You can add movies and TV shows to My List on the home page by clicking on an item when it is in focus, and scrolling to and clicking on “Add to my list”. To remove from the list titled “Continue watching” (also on the home page) movies you have started but didn’t finish (and don’t want to watch more of) you can go to the Netflix page on the web and, after logging in, visit the “Account” page. There, a YouTube video told me, you can see a page full of your viewing history. If you click on the icon to the right of the movie you want to unlist, it will be removed from the list on your TV after 24 hours.

One weakness is how Netflix needs to connect to the internet at the start of a session. You see a rotating circle, incomplete in parts, much as you see something with MS-Windows when it is updating software or logging out at the end of the day. This “busy” symbol is the same as you find on your PC. If the TV cannot find the server it is trying to access you get a dialog that allows you to retry. On one occasion I had to click on the “Retry” button to get access to the database. On another occasion, as a storm passed over the city, Netflix and Amazon Prime (which I signed up for yesterday) wouldn’t let me watch a movie. Then Netflix wouldn’t even show the home screen. Then I watched an episode of a TV series on Prime and went to bed. The next morning both were working fine.

After you have finished a Netflix session, you press the “Exit” button to go back to the TV’s main menu and, from there, you can go to Prime  or to free-to-view TV such as the ABC News channel. Snacking TV is best with free-to-view because you don’t have to commit a large chunk of time. There are some things that are good about the past, so if you have 15 minutes free you might view 15 minutes of a Netflix ep or, more likely in my case, I will just scroll through the channels available on free-to-view until I find a channel that doesn’t have an annoying ad for Ole or Trivago.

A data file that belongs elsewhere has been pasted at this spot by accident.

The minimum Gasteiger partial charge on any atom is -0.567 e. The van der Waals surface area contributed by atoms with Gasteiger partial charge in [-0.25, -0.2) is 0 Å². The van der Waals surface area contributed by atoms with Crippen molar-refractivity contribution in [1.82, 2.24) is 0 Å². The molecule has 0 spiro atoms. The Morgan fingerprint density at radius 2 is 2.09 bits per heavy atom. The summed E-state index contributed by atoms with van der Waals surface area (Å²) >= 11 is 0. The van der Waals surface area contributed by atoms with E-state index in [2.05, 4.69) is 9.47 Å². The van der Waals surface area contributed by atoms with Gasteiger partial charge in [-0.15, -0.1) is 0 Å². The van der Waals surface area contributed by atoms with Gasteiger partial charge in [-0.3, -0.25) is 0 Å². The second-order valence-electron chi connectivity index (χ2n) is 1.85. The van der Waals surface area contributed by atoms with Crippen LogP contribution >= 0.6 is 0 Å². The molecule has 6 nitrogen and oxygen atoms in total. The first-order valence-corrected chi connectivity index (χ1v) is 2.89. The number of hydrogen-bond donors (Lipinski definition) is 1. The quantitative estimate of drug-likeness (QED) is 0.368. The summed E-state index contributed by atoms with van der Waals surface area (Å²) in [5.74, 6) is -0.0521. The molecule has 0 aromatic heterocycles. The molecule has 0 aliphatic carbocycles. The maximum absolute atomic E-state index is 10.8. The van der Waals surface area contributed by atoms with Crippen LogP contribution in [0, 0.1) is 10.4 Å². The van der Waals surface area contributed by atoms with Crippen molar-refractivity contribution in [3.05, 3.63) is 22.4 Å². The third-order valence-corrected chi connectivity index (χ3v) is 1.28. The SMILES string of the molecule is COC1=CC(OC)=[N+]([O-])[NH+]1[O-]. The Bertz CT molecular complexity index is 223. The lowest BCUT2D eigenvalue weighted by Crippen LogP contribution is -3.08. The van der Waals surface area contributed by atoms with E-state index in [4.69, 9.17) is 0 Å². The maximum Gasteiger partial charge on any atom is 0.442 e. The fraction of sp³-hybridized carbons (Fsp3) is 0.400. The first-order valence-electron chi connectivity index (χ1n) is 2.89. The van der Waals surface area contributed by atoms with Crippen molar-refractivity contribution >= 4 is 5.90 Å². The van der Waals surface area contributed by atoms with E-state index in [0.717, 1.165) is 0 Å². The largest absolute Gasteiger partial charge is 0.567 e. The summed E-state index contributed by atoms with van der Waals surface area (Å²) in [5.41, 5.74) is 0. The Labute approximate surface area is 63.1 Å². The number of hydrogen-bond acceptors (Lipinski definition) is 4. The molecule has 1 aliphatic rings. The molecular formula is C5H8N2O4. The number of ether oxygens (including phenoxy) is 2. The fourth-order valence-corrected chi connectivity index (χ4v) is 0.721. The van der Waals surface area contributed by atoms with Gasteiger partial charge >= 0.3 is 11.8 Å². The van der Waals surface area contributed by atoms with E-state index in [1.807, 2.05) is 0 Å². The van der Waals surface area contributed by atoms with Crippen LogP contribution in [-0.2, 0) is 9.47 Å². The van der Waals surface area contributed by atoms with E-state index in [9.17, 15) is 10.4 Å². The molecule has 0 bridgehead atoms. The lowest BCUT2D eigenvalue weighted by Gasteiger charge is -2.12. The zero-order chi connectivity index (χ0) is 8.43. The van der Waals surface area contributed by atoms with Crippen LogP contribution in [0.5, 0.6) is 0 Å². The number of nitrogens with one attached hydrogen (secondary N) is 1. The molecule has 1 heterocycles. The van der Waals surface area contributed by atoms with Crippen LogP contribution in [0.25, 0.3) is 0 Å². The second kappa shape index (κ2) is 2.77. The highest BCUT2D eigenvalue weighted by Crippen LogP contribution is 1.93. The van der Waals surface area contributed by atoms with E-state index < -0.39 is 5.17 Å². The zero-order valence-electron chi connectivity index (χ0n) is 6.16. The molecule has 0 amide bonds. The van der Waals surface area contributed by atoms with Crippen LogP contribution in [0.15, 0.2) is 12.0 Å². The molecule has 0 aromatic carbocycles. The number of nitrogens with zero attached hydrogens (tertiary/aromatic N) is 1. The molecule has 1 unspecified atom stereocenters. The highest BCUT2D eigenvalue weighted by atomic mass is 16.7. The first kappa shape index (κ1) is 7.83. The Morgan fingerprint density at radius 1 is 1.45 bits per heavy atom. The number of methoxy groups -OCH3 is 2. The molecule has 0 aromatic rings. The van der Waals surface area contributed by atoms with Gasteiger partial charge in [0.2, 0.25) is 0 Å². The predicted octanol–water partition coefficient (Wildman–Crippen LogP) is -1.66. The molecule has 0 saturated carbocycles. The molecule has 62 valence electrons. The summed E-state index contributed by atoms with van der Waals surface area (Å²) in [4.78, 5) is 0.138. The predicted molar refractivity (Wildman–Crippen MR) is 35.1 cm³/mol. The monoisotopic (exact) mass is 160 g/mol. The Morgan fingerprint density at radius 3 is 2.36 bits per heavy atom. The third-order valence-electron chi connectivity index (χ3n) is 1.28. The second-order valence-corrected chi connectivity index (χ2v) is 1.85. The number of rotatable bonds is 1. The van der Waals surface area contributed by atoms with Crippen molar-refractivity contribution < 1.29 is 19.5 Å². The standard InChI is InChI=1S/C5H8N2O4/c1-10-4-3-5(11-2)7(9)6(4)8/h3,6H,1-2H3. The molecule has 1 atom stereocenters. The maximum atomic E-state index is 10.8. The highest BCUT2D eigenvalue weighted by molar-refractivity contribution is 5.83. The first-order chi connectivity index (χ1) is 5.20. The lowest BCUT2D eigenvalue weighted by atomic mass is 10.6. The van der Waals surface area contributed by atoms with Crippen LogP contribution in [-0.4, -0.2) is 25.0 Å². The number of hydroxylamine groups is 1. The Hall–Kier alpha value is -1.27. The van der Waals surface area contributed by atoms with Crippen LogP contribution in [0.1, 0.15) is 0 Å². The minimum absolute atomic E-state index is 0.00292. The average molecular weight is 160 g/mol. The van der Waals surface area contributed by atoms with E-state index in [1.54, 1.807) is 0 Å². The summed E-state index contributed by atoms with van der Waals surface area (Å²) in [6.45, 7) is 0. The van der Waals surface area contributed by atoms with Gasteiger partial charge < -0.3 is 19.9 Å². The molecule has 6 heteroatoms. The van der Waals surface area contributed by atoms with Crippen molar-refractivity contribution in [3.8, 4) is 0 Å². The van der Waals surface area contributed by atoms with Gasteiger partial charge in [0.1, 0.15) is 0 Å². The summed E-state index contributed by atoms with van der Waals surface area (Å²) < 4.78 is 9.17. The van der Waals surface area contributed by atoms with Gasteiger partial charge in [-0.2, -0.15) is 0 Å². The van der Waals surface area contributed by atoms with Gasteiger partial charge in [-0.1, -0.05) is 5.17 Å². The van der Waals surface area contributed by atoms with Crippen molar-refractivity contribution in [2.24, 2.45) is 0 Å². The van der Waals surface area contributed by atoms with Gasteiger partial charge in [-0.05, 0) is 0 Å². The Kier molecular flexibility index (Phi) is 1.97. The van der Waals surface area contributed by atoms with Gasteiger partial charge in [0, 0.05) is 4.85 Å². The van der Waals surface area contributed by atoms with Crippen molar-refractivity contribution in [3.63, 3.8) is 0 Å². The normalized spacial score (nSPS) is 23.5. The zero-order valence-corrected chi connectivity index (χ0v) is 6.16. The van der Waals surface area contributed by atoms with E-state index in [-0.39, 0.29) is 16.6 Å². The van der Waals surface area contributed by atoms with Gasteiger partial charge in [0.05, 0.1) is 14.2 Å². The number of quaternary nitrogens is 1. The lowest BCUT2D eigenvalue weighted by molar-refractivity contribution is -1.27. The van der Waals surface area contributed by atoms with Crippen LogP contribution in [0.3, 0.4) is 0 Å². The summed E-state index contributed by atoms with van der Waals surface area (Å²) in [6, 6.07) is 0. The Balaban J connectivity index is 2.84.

Ads are beautiful things and they tell you about community standards, but with excessive repetition they pall. I do, as a general rule, like ads for cars and furniture but ads for other types of products can also be good. Production quality is usually high, although I don’t much like the demonstration segments on the morning shows, and ads often have music which, even with the voiceovers and the sales pitch, can be enjoyable. At 30 seconds they are not unbearable and you can wait out the pain. Occasionally you are shown something useful, like an ad for a retail sale, and car ads are fun because they let me understand how each manufacturer is positioning itself in the market (I just put in an order for a new Toyota).

I get similar information driving. I see a Japanese SUV – we used to call them 4-wheel drives, but that moniker is not always accurate as not all of them, I have learned, have all-wheel powertrains – and I mentally note the brand and model, toting up numbers in my head to gauge which are popular.

So, ads are not always remote from personal experience, although I’m bored to tears by those for a Network Ten reality TV show that is currently on. My free-to-view routine has me watching Channel Nine in the mornings and Network Ten in the evenings. In the middle of the day I channel-surf but, now that I’ve got Netflix, I don’t have to resort to Seinfeld reruns (not that that’s such a bad thing …). At 4.30pm weekdays, though, I’ll still be watching ‘The Bold and the Beautiful’.